It seems difficult to believe that what Bathgate wrote and presented to a stunned but enthusiastic audience in 1888 is just as relevant to Dunedin today. While his rhetoric and his belief in acclimatisation are typically Victorian, his passion for Dunedin and its environment are just as vibrant 124 years after the address was written. Indeed one could argue that his address is of even greater importance to Dunedin now, particularly in the face of the destruction of our built heritage. In 1888 Bathgate identified apathy for the preservation of such values that today we seem to have taken for granted. It seems that public apathy has continued to dog the city into the new millennium. Our natural environment and our built heritage appear to be at a crossroads in Dunedin, complicated further as Dunedin grapples with its economic path.
The Draft Strategy only deals ephemerally with the issues of biodiversity, sustainability, landscape and city vibrancy and describes Dunedin as a “compelling destination.” Yet in many respects both private and public enterprise have failed to invest deeply and meaningfully in a planned campaign to make Dunedin a compelling destination. In fact Dunedin sells our recreation, landscape, and ecology assests rather short.. Which means that we fail to reach our residents, potential immigrants, investors and tourists alike. Our public parks, walking tracks, heritage areas and open spaces are very poorly interpreted and promoted to a local, regional, national and global audience. So, if we are serious about creating new business and new opportunities we must promote as a matter of everyday life what our city has to offer as a lifestyle and landscape location to create interest in investment from other areas.
Within the Draft Strategy four small city examples were provided as potential models for Dunedin’s direction. While such models are admirable, its worth taking a closer look at what these cities actually provide and what makes them attractive and viable business communities.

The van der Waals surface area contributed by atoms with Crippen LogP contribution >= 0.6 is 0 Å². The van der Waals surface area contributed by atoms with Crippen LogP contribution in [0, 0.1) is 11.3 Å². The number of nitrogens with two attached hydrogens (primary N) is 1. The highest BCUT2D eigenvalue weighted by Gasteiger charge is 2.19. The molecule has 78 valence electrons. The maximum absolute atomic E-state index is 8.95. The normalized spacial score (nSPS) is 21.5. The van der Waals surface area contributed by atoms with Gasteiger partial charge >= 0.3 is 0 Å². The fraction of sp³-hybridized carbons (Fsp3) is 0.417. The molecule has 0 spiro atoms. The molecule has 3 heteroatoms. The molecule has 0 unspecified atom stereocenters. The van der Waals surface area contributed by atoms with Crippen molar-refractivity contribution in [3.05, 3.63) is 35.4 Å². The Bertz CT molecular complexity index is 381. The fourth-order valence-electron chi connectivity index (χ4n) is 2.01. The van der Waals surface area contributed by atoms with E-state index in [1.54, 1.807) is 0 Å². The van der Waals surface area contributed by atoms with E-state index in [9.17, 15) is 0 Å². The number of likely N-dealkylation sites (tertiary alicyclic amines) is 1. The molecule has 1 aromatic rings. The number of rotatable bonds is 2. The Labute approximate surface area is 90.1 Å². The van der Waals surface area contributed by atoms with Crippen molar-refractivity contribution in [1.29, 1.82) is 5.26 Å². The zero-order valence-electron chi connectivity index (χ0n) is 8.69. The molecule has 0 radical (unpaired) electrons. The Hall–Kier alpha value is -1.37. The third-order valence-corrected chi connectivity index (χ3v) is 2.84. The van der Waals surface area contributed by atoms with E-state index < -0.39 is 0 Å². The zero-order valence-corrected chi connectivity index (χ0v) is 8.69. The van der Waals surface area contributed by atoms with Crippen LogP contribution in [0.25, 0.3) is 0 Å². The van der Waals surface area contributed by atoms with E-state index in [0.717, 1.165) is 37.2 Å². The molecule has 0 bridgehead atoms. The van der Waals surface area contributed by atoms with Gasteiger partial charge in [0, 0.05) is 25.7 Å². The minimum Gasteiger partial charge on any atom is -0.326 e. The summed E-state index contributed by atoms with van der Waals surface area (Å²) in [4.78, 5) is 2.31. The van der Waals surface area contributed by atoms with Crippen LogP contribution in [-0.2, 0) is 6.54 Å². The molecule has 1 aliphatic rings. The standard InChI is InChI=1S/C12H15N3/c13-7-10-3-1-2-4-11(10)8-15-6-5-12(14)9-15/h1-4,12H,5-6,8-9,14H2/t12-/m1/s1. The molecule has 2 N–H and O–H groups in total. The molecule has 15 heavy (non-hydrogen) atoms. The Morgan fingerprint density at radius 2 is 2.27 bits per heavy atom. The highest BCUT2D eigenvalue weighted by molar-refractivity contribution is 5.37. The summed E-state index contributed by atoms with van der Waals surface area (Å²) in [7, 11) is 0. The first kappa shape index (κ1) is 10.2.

• Cambridge promotes its recreation and open space as well as its world-class botanic gardens.
• Leuven has outstanding, woodlands, heritage buildings, botanic gardens and city parks.
• Adelaide is one of only three cities in the world (including Dunedin) that has a Town Belt.
• Kingston is a premier cycling, outdoor recreation and world heritage area.
Each small city example actively promotes its environment and landscape as a key component to the attractiveness of their respective city. It’s the promotion of those values that creates an environment of vibrancy that brings people to establish businesses and settle in these cities. The Draft Strategy utilises the chocolate box pictures of Dunedin’s landscape and streetscape for promotion and effect, but look closely around Dunedin and there is a much deeper opportunity that is being lost here. The Dunedin Amenities Society stresses the need to create a meaningful promotion and interpretation programme of our landscape, heritage and ecology. Such promotion is urgently needed in traditional and electronic media so that as a city we can create the necessary vibrancy and interest for citizens and visitors alike.
The installation of directional signs at Craigieburn has now been completed to give visitors a better understanding of how to navigate around the key visitor sites within the reserve. Eight directional markers were installed by Dunedin City Council’s Taskforce Green team under the supervision of Project Manager Paul Pope. While the earlier installed interpretative signage gave visitors a detailed understanding of the heritage, historical and ecological values of Craigieburn, directional signs were needed to link the on site maps and new tracks with the access linkage to Ross Creek. The Taskforce Green team under the leadership of Alex Griffin have proved an invaluable resource for the Craigieburn project through their willingness to undertake some tough tasks in often onerous conditions. Many thanks from the Craigieburn Reserve Committee and the Dunedin Amenities Society, love your work!